The Sunday Telegraph article (24 09 2017)
We think it is worth correcting some of the misleading information from the Sunday Telegraph article. First, lenders through the Lendy platform have, to date, suffered no losses of principal on loans, and the company has so far returned £29.5 million in interest alone to lenders. Repayments of principal include a further £137.8m.
The Lendy platform offers lenders loans with a range of risk/reward ratios, with interest set at between 7% and 12%. The company never lends at LTVs above 70% (with the majority closer to 60%) and all property is professionally valued by independent RICS-registered valuers. We have introduced a rigorous due-diligence process to ensure all loans are stringently assessed before being offered on the platform.
Lendy’s loan book stands at £166 million. At present, 13% of this loan book is classed as being in default – this is normal for the bridging and development loans market. If you include repaid loans, then the default rate falls to 7.4%, which is typical for lending on more complex property investment projects where events such as delays to planning permission, and lengthy negotiations with local authorities can frustrate progress.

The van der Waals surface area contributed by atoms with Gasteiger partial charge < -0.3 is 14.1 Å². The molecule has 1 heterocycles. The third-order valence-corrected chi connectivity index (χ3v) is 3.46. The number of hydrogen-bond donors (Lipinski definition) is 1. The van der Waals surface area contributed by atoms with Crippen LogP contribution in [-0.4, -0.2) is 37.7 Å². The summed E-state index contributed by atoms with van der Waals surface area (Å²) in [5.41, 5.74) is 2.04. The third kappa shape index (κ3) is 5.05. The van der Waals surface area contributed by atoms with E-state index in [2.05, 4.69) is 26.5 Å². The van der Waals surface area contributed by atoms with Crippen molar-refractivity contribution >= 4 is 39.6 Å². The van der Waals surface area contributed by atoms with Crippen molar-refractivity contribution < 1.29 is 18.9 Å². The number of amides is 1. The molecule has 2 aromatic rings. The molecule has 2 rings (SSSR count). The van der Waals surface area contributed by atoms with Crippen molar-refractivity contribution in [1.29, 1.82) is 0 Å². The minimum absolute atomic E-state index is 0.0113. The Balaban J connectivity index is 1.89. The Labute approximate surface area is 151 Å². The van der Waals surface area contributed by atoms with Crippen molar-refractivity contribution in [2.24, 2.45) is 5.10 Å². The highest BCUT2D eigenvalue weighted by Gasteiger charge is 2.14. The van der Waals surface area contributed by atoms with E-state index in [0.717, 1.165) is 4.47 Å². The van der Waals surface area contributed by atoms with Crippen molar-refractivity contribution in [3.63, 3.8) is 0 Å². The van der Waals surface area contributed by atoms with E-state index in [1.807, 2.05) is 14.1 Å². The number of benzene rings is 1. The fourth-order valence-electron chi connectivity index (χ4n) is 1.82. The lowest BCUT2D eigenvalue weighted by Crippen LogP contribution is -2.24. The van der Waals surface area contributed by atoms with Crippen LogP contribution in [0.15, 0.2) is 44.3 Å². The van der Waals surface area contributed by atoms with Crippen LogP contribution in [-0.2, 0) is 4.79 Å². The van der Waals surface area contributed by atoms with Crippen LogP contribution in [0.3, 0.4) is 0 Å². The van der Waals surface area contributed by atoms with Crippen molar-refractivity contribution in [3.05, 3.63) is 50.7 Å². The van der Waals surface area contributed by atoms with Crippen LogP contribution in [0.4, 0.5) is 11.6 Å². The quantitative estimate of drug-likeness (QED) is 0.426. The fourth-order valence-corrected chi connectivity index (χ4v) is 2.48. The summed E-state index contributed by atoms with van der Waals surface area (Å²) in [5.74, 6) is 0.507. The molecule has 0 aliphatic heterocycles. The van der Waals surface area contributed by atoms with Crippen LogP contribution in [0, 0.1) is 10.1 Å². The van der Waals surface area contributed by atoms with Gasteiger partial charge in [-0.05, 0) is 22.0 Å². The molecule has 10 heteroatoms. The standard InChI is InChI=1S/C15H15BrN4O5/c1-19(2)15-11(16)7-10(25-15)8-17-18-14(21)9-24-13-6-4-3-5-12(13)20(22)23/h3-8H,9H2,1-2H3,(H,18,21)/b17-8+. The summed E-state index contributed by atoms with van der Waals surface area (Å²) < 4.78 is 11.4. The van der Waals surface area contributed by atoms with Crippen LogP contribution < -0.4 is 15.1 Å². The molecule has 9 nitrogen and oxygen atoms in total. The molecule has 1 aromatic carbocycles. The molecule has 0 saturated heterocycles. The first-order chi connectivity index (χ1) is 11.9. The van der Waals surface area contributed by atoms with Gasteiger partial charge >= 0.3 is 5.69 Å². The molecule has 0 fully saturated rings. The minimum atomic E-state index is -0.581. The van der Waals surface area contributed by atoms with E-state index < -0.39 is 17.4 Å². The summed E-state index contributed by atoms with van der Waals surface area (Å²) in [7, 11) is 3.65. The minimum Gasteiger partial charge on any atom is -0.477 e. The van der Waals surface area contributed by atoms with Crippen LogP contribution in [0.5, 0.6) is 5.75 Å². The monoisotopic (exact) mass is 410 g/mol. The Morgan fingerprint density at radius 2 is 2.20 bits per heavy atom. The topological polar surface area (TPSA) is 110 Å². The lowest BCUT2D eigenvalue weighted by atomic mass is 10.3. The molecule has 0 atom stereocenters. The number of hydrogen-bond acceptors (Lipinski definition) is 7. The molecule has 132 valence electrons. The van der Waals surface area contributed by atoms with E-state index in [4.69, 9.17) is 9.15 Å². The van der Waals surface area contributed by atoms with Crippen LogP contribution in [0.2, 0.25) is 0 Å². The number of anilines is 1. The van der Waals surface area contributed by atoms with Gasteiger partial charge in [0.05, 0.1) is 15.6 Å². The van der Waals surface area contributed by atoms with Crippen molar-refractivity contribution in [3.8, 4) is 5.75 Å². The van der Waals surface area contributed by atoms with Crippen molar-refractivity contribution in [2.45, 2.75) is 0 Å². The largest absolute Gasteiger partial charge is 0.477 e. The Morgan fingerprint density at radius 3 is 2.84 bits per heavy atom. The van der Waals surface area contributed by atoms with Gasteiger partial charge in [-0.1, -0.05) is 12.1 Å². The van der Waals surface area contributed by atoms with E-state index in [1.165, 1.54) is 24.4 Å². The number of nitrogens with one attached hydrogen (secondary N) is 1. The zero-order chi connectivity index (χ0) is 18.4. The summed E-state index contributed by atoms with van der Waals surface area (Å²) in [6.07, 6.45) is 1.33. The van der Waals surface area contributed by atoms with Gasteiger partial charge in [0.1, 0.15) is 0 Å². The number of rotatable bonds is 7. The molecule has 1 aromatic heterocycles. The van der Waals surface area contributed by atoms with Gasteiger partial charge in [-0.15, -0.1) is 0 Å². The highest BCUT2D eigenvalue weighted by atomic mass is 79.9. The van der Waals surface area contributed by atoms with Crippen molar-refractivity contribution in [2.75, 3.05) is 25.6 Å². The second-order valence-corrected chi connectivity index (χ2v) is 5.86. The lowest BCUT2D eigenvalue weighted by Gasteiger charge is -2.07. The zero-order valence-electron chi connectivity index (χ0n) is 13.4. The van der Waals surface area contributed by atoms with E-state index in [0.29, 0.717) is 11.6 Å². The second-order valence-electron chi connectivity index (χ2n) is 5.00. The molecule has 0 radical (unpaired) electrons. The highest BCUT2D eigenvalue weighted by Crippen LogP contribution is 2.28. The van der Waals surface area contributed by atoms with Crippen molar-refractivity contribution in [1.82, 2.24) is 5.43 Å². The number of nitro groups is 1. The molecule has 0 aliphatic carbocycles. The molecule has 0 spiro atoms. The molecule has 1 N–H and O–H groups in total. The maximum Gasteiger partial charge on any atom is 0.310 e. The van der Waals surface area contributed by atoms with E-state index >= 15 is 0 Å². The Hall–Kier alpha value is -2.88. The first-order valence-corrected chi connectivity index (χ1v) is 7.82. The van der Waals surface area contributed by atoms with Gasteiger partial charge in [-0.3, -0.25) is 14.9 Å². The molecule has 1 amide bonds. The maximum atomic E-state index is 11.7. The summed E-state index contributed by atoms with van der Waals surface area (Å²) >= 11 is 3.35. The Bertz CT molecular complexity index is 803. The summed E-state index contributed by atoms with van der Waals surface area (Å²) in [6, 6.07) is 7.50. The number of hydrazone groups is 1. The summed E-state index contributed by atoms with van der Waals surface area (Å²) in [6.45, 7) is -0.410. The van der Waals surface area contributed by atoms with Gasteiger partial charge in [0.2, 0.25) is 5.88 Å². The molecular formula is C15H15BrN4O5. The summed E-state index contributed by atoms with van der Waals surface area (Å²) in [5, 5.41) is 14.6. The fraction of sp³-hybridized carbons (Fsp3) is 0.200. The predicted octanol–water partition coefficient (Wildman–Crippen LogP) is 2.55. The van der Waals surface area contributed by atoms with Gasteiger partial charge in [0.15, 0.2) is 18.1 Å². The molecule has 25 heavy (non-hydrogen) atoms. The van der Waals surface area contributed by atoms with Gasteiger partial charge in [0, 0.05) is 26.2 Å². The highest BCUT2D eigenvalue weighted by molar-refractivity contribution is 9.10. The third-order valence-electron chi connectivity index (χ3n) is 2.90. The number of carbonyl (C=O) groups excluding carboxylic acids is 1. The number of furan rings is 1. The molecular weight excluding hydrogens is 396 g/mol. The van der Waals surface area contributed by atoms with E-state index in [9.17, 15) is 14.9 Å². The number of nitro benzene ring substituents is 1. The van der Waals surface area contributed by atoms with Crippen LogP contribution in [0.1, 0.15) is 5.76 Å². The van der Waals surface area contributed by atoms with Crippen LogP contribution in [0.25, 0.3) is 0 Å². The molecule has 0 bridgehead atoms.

In cases where a borrower defaults, Lendy may recover lenders’ principal through sale of the security. In cases where sale of the security does not cover lenders’ principal, Lendy operates a discretionary provision fund and will aim to cover the capital shortfall if appropriate. At present, the provision fund amounts to more than £2 million in cash and assets.
We state clearly on our website that lenders should not however rely on the provision fund when making a decision to lend. Lenders should ensure than any loan they make matches their risk appetite.
In respect of the cases mentioned in the article, while there have been delays to the sale processes, Lendy has offers for the properties in excess of the lenders’ principals, and its professional advisors are confident that these should be sufficient to repay lenders’ principal in full when the sale process completes.